While CSL is producing 50 million doses of the AstraZeneca vaccine under a partnership agreed last year, its new proposal aims to build a long-term sovereign capacity, with the option of a technology transfer with Moderna.
“This isn’t just about responding in the coming years, it’s about setting Australia up for the coming decades,” Mr Marlow said.
The first stage of the proposal is an mRNA research and production hub in the Elizabeth North precinct between the University of Melbourne and the city, close to the Walter and Eliza Hall Institute of Medical Research and the Peter Doherty Institute for Infection and Immunity.
If the federaAustral government backs the formal proposal, the company would aim to complete the industrial-scale mRNA facility at Tullamarine in 2024, with production subject to regulatory approval of the facility.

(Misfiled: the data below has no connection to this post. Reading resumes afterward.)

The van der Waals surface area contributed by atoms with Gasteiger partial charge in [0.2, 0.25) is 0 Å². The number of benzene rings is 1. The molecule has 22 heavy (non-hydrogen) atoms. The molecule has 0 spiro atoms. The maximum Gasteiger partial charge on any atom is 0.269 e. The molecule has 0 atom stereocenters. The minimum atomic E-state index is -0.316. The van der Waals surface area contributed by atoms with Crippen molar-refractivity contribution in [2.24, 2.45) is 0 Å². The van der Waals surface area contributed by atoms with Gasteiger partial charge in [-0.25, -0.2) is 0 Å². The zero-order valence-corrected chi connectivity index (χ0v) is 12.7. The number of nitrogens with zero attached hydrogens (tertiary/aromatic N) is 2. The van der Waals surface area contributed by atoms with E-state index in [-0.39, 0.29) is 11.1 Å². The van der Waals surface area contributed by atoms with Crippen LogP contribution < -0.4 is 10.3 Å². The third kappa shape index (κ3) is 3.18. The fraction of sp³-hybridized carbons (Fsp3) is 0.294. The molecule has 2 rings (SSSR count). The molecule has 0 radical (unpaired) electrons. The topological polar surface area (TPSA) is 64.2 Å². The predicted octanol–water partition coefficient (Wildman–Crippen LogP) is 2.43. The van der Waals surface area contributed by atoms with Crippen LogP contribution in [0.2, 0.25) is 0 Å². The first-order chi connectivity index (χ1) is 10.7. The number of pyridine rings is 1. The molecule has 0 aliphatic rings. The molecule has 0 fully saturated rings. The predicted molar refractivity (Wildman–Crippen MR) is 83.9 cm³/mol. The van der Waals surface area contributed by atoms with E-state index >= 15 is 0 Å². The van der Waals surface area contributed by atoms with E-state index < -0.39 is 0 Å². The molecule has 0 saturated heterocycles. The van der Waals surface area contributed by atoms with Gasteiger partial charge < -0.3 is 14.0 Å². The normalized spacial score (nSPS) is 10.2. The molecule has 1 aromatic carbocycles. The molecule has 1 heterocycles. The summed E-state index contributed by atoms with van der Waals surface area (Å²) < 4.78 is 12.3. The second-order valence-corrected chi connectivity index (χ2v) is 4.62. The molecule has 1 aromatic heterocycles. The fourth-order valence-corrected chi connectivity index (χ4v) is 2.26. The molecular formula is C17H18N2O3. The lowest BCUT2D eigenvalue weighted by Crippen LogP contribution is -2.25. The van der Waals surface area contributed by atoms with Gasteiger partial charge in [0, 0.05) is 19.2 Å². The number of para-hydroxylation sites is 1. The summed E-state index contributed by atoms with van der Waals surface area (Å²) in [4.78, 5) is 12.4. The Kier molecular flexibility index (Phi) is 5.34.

The Elizabeth North facility would produce vaccines from 2023 and would require a technology transfer agreement with an mRNA developer such as Pfizer or Moderna.
A key objective is to have a sovereign capacity to respond quickly to a new variant of the coronavirus and produce two doses for the entire population, while also being able to export vaccines to the region in the longer term.
“When the industrial-scale facility is complete, Australia would have the capacity to manufacture more than two doses of an mRNA vaccine for every Australian in 16 weeks,” CSL says in part of its plan.
The company has not put a public cost on its investment because it is in commercial talks with the federal government. It would have to revisit the manufacturing plans if it did not gain government backing. It is also talking to the Victorian government, which has a $50 million fund to support mRNA manufacturing.
The mRNA approach can be adapted more quickly to new strains of the virus compared to “viral vector” vaccines such as AstraZeneca, claim developers such as BioNTech, the German company that works with Pfizer.